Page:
10. Gets you out of your comfort zone: Through volunteer work, you may overcome the personal challenges of leaving your comfort zone and doing something new with people you may not know. You may be faced with various problems to solve as a volunteer that require you to exercise critical thinking skills that aid your own personal development.
Finding volunteer opportunities
Before seeking volunteer opportunities, there are some things to consider.
1. What causes do you care about — animals, children, the elderly, education, etc.?
2. What skills and knowledge can you offer?
3. How often and how many hours at a time can you volunteer?
4. Do you have the means to get to the volunteer site?
5. Do you have any physical or mental limitations?
6. What did you enjoy or not enjoy about previous volunteering experiences?
Once those questions have been answered, it’s time to find an organization to lend your time to. Ask friends, family, neighbors, and colleagues for suggestions. Great Nonprofits, and Volunteer Match are helpful places to look. You never know when an opportunity will present itself.
“I had never heard of Moon & Stars Animal Rescue,” says Susan, a ROTH staff member. “While my carpets were being cleaned, the technician commented about my cats – which is why my carpets were being cleaned. He said his friend volunteered with a rescue that was in dire need of fosters and gave me her number. I’ve been volunteering with the rescue for more than a year.”
If you are not ready to take a leap, take baby steps. Rather than committing to one organization for a lengthy period, try out different ones for one-off events or tasks such as at a 5K, rummage sale, mass mailing, backpack stuffing, for example. Test driving organizations will allow you to meet volunteers, staff, and learn more about their mission.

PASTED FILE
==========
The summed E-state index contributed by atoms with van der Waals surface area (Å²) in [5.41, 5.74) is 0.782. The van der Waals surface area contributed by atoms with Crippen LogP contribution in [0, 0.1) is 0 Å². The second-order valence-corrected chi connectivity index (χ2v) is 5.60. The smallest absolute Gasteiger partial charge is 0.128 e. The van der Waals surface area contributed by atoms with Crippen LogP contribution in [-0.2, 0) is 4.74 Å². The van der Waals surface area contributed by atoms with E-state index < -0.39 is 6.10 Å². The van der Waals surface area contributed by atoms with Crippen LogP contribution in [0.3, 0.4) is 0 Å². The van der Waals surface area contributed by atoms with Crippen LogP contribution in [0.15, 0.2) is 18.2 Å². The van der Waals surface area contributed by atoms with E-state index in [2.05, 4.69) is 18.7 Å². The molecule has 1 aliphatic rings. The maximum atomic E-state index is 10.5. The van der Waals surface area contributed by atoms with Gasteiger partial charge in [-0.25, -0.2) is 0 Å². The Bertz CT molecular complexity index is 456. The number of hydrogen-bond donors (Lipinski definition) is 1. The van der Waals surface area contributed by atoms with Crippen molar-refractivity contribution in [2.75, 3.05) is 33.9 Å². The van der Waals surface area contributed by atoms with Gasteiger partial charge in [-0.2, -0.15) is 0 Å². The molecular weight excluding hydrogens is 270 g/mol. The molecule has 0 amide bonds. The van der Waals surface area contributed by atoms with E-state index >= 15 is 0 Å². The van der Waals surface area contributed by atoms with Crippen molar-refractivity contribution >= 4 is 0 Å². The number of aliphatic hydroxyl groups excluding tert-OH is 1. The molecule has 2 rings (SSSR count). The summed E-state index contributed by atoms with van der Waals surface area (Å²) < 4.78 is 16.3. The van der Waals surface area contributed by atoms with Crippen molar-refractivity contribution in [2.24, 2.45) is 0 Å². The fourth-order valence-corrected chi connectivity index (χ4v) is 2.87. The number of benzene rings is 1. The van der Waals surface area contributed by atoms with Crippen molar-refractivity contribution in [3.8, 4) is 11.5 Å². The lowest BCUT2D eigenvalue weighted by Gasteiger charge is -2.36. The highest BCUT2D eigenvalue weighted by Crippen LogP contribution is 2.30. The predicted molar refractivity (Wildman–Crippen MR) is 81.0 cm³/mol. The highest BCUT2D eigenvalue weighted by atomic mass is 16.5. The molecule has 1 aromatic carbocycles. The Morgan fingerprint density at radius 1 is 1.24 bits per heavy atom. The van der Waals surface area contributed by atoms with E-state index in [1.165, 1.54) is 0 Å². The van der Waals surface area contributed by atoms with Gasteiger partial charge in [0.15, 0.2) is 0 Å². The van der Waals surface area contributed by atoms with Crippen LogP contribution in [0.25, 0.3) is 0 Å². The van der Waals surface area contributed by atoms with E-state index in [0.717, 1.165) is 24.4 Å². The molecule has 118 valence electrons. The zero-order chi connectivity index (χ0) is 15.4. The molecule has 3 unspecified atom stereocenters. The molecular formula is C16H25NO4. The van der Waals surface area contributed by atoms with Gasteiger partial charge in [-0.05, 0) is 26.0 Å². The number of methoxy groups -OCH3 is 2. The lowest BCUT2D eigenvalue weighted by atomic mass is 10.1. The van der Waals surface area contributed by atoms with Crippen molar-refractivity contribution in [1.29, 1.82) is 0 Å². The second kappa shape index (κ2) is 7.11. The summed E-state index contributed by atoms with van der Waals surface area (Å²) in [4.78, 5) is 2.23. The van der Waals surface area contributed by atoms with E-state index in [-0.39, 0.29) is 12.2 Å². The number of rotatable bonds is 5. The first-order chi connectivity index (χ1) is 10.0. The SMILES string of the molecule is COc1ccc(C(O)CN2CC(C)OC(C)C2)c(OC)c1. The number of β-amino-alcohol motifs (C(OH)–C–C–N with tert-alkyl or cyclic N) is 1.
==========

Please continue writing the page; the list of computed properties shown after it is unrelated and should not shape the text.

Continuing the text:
Here’s a sample of the types of organizations that consistently need volunteers:
• Local service organizations (Rotary Club or Lions Club)
• Senior centers
• Family shelters
• Food pantries
• Animal shelters and rescue organizations
• Places of worship
• Youth organizations (after-school programs or sports groups)
• Community arts groups (museums or theaters)
• National and state parks or conservation organizations
• Political organizations
When you have identified the organizations and causes of interest, take the following steps:
1. Gather details for the volunteer position.
2. Apply to volunteer.
3. Follow up if you have not been contacted within a week or two of applying.
4. Complete required training.
5. Begin with a limited commitment.
6. Regularly assess your volunteer experiences to determine if you are a good match.
When selecting an organization or cause, consider the people you’re volunteering alongside. Sharing a common interest will help you build closer relationships with those around you.
These are Rosie on the House’s favorite charities. Please consider them when considering organizations to volunteer for:
A winning neighborhood
People from diverse backgrounds who work toward a common goal builds camaraderie and promotes teamwork. When a community is doing well, everyone wins.
Join Rosie on the House every Saturday morning from 8 a.m. to 11 a.m. on KTAR News 92.3 FM. If you’d like to send us questions or comments, email mailto:firstname.lastname@example.org. Follow us on Twitter and “Like” us on Facebook. For more do-it-yourself tips, go to rosieonthehouse.com. An Arizona home building and remodeling industry expert since 1988, Rosie Romero is the host of the syndicated Saturday morning Rosie on the House radio program. Call 888-767-4348 with questions and comments.